Volume 1 - Tobago

Diving the St. Giles area is always weather dependent, so we do not know until we leave Man of War Bay if we will be able to dive these offshore rocks. Not until we arrive at London Bridge will we know whether the waves, surge and current will allow us to dive through the bridge. If there is even the slightest swell, the funnelling effect of the rocks leading to the hole accentuates its effect, making the passage through the hole unsafe. We are lucky, the elements conspire to be kind; we are able to do the dive as we hoped.

From the surface, London Bridge is easily identified; the largest of a group of rocks to the north of St. Giles has a hole right through the middle like a polo mint. Half of the hole is above the surface and the bottom half is submerged. The waves delight in crashing through the hole then rushing back as if they fear what lies on the other side, like children playing chicken. We, on the other hand, are very much looking forward to passing through to the other side.

Dive Profile
Dexter, the boat driver, manoeuvres the boat carefully in the entrance to the hole. So close are we to the rocks, executing a backward roll seems likely to risk a bang on the head. Of course, we have been positioned safely and we drop into the water to begin our descent to the entrance of the hole. From the northern side, the entrance is wide; the bottom is at 35 feet and about 15 feet across.

The base of the hole is made up of huge slabs of rock like a magnified cobbled street. As we begin to swim through and the hole narrows, we feel the thrust and tug of the water movement. The fish sway back and forth, suspended in space. Tangs, ocean surgeonfish, French angelfish, trunkfish and trumpetfish occupy the channel. The vertical walls are encrusted with yellow and orange sponges and probably a whole lot more, but we are too fascinated by our exciting journey through the passage to take much notice.

Toward the end of the passage, it narrows to around 3 feet. The vertical sides tower above us. At the end of the hole there is a lip and the instructions given in our dive briefing are clear: swim over and immediately down to get out of the surge and current. We tip over the edge and find ourselves at 45 feet, in an area of sand punctuated with big blocks like giant chess pieces. We are dwarfed by the terrain, as though, like Alice, we are not the right size for the environment.

There is a flat area leading to a ridge that rises to 35 feet. The ridge is covered in vase sponges and a mass of fish and, thinking the excitement is over, we begin to examine the marine life. But, over the ridge we swim a short way before the mild current begins to carry us along a vertical wall, buzzing with life. Exquisite crinoids extend their long arms from vase sponges; green, yellow and amber varieties occur here. We dive the wall at 70 feet but it seems equally lavish deeper and shallower. Deepwater sea fans are prolific at this depth as is wire coral and many hydroids. You will find tiny slate pencil urchins if you look carefully, 1 to 2 inches long, looking like sputniks.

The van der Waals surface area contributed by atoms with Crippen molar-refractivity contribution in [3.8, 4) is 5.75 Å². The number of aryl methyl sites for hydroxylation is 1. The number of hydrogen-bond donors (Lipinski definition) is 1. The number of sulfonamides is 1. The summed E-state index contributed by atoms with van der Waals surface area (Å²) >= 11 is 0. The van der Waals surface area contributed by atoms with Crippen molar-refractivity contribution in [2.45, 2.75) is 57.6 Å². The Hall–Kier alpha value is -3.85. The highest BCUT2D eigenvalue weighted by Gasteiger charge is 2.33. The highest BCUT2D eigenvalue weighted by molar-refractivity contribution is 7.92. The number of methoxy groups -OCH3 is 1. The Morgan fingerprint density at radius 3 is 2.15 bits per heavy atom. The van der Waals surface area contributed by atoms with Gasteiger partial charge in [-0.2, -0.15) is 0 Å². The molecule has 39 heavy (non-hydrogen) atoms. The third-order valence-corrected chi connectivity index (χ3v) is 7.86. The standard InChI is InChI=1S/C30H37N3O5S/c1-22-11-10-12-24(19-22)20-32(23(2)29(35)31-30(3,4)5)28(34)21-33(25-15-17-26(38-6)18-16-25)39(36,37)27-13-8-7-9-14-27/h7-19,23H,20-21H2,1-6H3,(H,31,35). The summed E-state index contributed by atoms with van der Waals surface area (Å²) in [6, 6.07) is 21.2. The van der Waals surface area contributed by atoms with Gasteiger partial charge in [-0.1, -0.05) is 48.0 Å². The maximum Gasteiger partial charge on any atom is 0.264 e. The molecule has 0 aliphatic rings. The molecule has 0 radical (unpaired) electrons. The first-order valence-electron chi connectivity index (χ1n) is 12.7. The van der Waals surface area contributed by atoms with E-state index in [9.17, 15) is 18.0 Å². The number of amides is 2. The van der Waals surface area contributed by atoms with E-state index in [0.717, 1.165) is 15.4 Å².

Green finger sponges, dark volcanic sponges, yellow tube sponges and giant vase sponges oblige many angelfish with a constant supply of food. Rock beauties, French and grey angelfish and a splendid pair of Queen angelfish go about their business without any concern for us. Because the area is not over-dived, the fish are not particularly shy and simply ignore divers.

Just as with all Caribbean reefs, there is an abundance of parrotfish. Midnight parrotfish are not a common sight on most reefs, however, but we see many on this site. These big fish are midnight blue with lighter bright markings on the head above the mouth. Stoplight and princess parrotfish are also common around London Bridge. Smaller reef fish, such as bi-colour damselfish and chromis, create soft clouds across the hard rocky surface.

The current carries us around a corner and we look up at the rugged structures above us. Angular rocks shoulder away the waves as they rush at the cliff face. The wall looks like a series of giant steps; another impression that this terrain is meant for creatures larger than us.

We swim around the western arm of the bridge and now pass across the entrance of the hole. A large rock ahead of us has attracted a big school of boga. They swim in a polarised school, their silvery blue bodies forming a streak of sparkling light, an underwater fireworks display. A few black jacks are hanging out near the entrance and we find a spotted moray protruding from its hole, mouth agape as if pulsating in time with the surge.

Over the rock, another wall awaits our inspection. We spend the remainder of the dive slowly drifting along the wall at 30 feet. We have to swim away from the wall slightly to make our ascent, to give the boat room to manoeuvre. But, as soon as we begin to go up, the current whisks us away. So, we simply hang in it while we do our safety stop.

London Bridge combines an exciting and unusual submarine terrain with colourful interesting marine life. If the weather is right, it is definitely a dive to do.

Thanks to Anne of Man Friday Diving.
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London Bridge

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